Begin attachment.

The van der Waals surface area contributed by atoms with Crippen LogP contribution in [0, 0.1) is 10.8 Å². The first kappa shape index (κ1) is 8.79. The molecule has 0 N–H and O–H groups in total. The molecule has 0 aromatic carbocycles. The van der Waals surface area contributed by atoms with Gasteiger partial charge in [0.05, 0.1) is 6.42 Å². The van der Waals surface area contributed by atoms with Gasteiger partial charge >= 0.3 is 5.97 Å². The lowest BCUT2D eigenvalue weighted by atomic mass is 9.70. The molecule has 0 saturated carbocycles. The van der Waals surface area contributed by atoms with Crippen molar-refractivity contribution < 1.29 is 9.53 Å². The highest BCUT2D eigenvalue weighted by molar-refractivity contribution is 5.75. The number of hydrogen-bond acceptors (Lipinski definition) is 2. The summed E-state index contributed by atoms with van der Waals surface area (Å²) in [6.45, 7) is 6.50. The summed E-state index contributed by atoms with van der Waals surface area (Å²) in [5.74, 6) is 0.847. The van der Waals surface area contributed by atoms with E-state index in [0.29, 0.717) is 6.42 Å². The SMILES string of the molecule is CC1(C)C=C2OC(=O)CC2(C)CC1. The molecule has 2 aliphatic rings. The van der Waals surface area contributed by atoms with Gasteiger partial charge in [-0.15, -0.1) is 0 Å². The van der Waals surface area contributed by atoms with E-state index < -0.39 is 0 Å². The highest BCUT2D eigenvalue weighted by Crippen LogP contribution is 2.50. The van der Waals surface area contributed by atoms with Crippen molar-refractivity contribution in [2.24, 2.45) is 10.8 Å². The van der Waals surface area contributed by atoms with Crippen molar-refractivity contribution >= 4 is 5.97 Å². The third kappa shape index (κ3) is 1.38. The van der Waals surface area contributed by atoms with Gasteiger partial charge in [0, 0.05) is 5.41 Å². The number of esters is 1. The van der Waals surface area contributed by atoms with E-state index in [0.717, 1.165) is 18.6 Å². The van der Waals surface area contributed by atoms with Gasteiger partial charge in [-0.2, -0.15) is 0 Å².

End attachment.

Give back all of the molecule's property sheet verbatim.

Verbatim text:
The van der Waals surface area contributed by atoms with Crippen LogP contribution in [0, 0.1) is 10.8 Å². The first kappa shape index (κ1) is 8.79. The molecule has 0 N–H and O–H groups in total. The molecule has 0 aromatic carbocycles. The van der Waals surface area contributed by atoms with Gasteiger partial charge in [0.05, 0.1) is 6.42 Å². The van der Waals surface area contributed by atoms with Gasteiger partial charge >= 0.3 is 5.97 Å². The lowest BCUT2D eigenvalue weighted by atomic mass is 9.70. The molecule has 0 saturated carbocycles. The van der Waals surface area contributed by atoms with Crippen molar-refractivity contribution < 1.29 is 9.53 Å². The highest BCUT2D eigenvalue weighted by molar-refractivity contribution is 5.75. The number of hydrogen-bond acceptors (Lipinski definition) is 2. The summed E-state index contributed by atoms with van der Waals surface area (Å²) in [6.45, 7) is 6.50. The summed E-state index contributed by atoms with van der Waals surface area (Å²) in [5.74, 6) is 0.847. The van der Waals surface area contributed by atoms with E-state index in [0.29, 0.717) is 6.42 Å². The SMILES string of the molecule is CC1(C)C=C2OC(=O)CC2(C)CC1. The molecule has 2 aliphatic rings. The van der Waals surface area contributed by atoms with Gasteiger partial charge in [-0.15, -0.1) is 0 Å². The van der Waals surface area contributed by atoms with E-state index < -0.39 is 0 Å². The highest BCUT2D eigenvalue weighted by Crippen LogP contribution is 2.50. The van der Waals surface area contributed by atoms with Crippen molar-refractivity contribution in [2.24, 2.45) is 10.8 Å². The van der Waals surface area contributed by atoms with Crippen molar-refractivity contribution >= 4 is 5.97 Å². The third kappa shape index (κ3) is 1.38. The van der Waals surface area contributed by atoms with Gasteiger partial charge in [0, 0.05) is 5.41 Å². The number of esters is 1. The van der Waals surface area contributed by atoms with E-state index in [0.717, 1.165) is 18.6 Å². The van der Waals surface area contributed by atoms with Gasteiger partial charge in [-0.2, -0.15) is 0 Å².